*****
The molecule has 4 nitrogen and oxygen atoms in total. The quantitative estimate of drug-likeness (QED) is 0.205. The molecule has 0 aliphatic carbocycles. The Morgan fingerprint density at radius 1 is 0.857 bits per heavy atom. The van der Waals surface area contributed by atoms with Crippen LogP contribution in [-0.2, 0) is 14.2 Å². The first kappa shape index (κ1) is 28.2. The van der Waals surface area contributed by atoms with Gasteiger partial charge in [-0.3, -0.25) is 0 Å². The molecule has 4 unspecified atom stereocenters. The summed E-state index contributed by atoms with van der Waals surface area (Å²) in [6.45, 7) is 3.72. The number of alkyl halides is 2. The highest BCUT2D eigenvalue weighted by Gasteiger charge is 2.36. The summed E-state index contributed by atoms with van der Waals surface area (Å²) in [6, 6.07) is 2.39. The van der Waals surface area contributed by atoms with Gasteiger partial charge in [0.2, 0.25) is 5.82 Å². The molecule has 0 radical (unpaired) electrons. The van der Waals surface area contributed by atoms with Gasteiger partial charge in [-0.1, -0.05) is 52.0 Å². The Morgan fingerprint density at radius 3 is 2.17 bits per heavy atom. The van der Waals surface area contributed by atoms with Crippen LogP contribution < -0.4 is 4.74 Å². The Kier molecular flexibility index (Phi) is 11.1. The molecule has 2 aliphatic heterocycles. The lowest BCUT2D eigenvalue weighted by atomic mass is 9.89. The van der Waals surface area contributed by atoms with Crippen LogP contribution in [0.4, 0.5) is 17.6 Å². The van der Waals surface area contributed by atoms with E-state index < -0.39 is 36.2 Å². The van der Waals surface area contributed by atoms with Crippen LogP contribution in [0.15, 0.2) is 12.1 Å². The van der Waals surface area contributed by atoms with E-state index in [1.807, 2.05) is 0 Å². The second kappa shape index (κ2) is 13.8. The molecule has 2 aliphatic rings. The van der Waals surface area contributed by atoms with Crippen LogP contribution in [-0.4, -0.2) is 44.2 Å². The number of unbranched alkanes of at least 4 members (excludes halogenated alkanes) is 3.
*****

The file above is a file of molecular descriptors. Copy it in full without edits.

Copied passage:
The molecule has 4 nitrogen and oxygen atoms in total. The quantitative estimate of drug-likeness (QED) is 0.205. The molecule has 0 aliphatic carbocycles. The Morgan fingerprint density at radius 1 is 0.857 bits per heavy atom. The van der Waals surface area contributed by atoms with Crippen LogP contribution in [-0.2, 0) is 14.2 Å². The first kappa shape index (κ1) is 28.2. The van der Waals surface area contributed by atoms with Gasteiger partial charge in [-0.3, -0.25) is 0 Å². The molecule has 4 unspecified atom stereocenters. The summed E-state index contributed by atoms with van der Waals surface area (Å²) in [6.45, 7) is 3.72. The number of alkyl halides is 2. The highest BCUT2D eigenvalue weighted by Gasteiger charge is 2.36. The summed E-state index contributed by atoms with van der Waals surface area (Å²) in [6, 6.07) is 2.39. The van der Waals surface area contributed by atoms with Gasteiger partial charge in [0.2, 0.25) is 5.82 Å². The molecule has 0 radical (unpaired) electrons. The van der Waals surface area contributed by atoms with Gasteiger partial charge in [-0.1, -0.05) is 52.0 Å². The Morgan fingerprint density at radius 3 is 2.17 bits per heavy atom. The van der Waals surface area contributed by atoms with Crippen LogP contribution < -0.4 is 4.74 Å². The Kier molecular flexibility index (Phi) is 11.1. The molecule has 2 aliphatic heterocycles. The lowest BCUT2D eigenvalue weighted by atomic mass is 9.89. The van der Waals surface area contributed by atoms with Crippen LogP contribution in [0.4, 0.5) is 17.6 Å². The van der Waals surface area contributed by atoms with E-state index < -0.39 is 36.2 Å². The van der Waals surface area contributed by atoms with Crippen LogP contribution in [0.15, 0.2) is 12.1 Å². The van der Waals surface area contributed by atoms with E-state index in [1.807, 2.05) is 0 Å². The second kappa shape index (κ2) is 13.8. The molecule has 2 aliphatic rings. The van der Waals surface area contributed by atoms with Crippen LogP contribution in [-0.4, -0.2) is 44.2 Å². The number of unbranched alkanes of at least 4 members (excludes halogenated alkanes) is 3.